Wednesday, July 31, 2013

Interview with Criminologist, Author, and Blogger Garry Rodgers

Today I'm interviewing Garry Rodgers. I met Garry on twitter, where his profile announces that he is a retired Royal Canadian Mounted Policeman homocide detective and forensic coroner. Naturally, I had to meet him! Below is some insight that extends far beyond 140 characters. 

Hi Garry, thank you for joining us on Murder Lab. Homicide detective AND forensic coroner? I had envisioned those as two completely separate professions. Are they? Please tell our readers about your work.

Hi Kris. It’s nice to be here.

The two disciplines have a common denominator – death investigation. But homicide cops and forensic coroners have two distinct differences in the outcome of death investigations. Coroners find fact – the Who, What, When, Where, Why & By What Means the person died by examining the forensic evidence and then make recommendations to prevent it from reoccurring. Homicide cops simply find fault – they prove who did it and put them in jail for life. I’ve done both. My forensic experience in death investigation as a homicide cop was a natural fit to being appointed as a coroner.

What kind of job training and education did you have, besides "on-the-job" training?

My CV is extensive and was ongoing in both fields as well as developing an expertise to train others. I’m not a PhD or an MD, though. I’m more of a technician – right from crime scene examination - to interrogation - to forensic analysis – to grief counselor. There’s so, so much to this. I should clarify that coroners are technical judges of the death circumstances, whereas medical examiners (MEs) deal with the direct autopsy and toxicology evidence. Coroners incorporate the MEs’ findings into their judgements.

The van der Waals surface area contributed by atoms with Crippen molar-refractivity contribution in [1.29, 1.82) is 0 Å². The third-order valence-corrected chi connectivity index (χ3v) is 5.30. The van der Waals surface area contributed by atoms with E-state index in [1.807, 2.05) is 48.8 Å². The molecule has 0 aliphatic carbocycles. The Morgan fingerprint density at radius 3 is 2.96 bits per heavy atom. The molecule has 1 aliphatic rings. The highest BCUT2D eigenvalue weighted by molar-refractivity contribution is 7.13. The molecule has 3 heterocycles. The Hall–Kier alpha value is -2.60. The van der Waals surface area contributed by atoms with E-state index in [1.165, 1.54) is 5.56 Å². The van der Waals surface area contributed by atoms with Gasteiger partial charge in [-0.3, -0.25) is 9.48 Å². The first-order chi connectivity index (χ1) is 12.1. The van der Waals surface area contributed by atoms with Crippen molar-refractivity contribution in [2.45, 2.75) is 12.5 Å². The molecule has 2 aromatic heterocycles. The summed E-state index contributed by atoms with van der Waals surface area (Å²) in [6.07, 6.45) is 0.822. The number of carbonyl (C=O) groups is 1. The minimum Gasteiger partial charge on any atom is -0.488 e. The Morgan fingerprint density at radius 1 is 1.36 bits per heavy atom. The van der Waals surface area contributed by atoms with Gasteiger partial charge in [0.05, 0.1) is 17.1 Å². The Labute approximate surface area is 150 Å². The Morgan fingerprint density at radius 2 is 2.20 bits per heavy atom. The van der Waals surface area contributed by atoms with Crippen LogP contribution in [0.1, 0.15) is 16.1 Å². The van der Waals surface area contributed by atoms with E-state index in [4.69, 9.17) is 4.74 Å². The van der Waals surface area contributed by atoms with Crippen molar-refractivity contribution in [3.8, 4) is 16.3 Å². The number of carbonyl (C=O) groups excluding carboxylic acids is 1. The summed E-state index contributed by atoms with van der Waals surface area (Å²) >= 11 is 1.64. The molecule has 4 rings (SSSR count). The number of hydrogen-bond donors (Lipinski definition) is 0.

You've also been a sniper on British SAS-trained Emergency Response Teams. Whoa! I'm envisioning a British version of SWAT - am I wrong? What can you tell us about this organization?

Best experience of my life. Back in the 80’s the British Special Air Service – The SAS and arguably the world’s best commandos – were contracted to train the Royal Canadian Mounted Police, Canada’s Federal Protective Force, in counter-terrorism tactics. I was a young Mountie back then in the Emergency Response Team program (ERT or SWAT), looking for adventure, and the Brits taught me how to shoot.

How long did you work in your field (or fields, as I'm still not convinced that they are only one...) before retiring?

Never looked at it as working - would’ve done it for nothing. I started in 1978 and am still slipping in and out of it today. Old cops & coroners never retire, because we know what’s going to happen after retirement. We’ll die, so that makes us terrified to quit.

In addition to your interesting choice of career (careers?) you also happen to be an AMAZON TOP 10 BEST SELLING crime writer! Please tell us about your books. I can only assume they are influenced by your work?

I wrote a ghost story. A true ghost story that happened to me and my partner. It’s based on one of the highest profile murder cases in Canadian history and there’s never been a scientific explanation for what happened. So I did a ‘What-If?’ the supernatural aspect were true. It made it to #5 on the Amazon horror/occult list. Now I’m doing 2 sequels and I just posted a free PDF with 95 Tips on Writing Deadly Crime Fiction. It’s a great resource for all writers, not just the crime/thriller genre. You can download it on my website:

What are you writing anything now? Care to share what you're working on?

A look at the evidence in the JFK Assassination. I’ve been a student of the assassination all my life and once believed in a conspiracy. But over the years I’ve become satisfied that Lee Harvey Oswald acted alone. The 50th anniversary is coming up and I’m doing a simple guide to the case facts; scientific and circumstantial. Most of the existing books are conspiracy promoters, completely off base, and the few ‘Lone-Nut’ publications are rather complicated. I’m in a unique position to write this from my background in homicide investigation, autopsy experience, and ballistic expertise.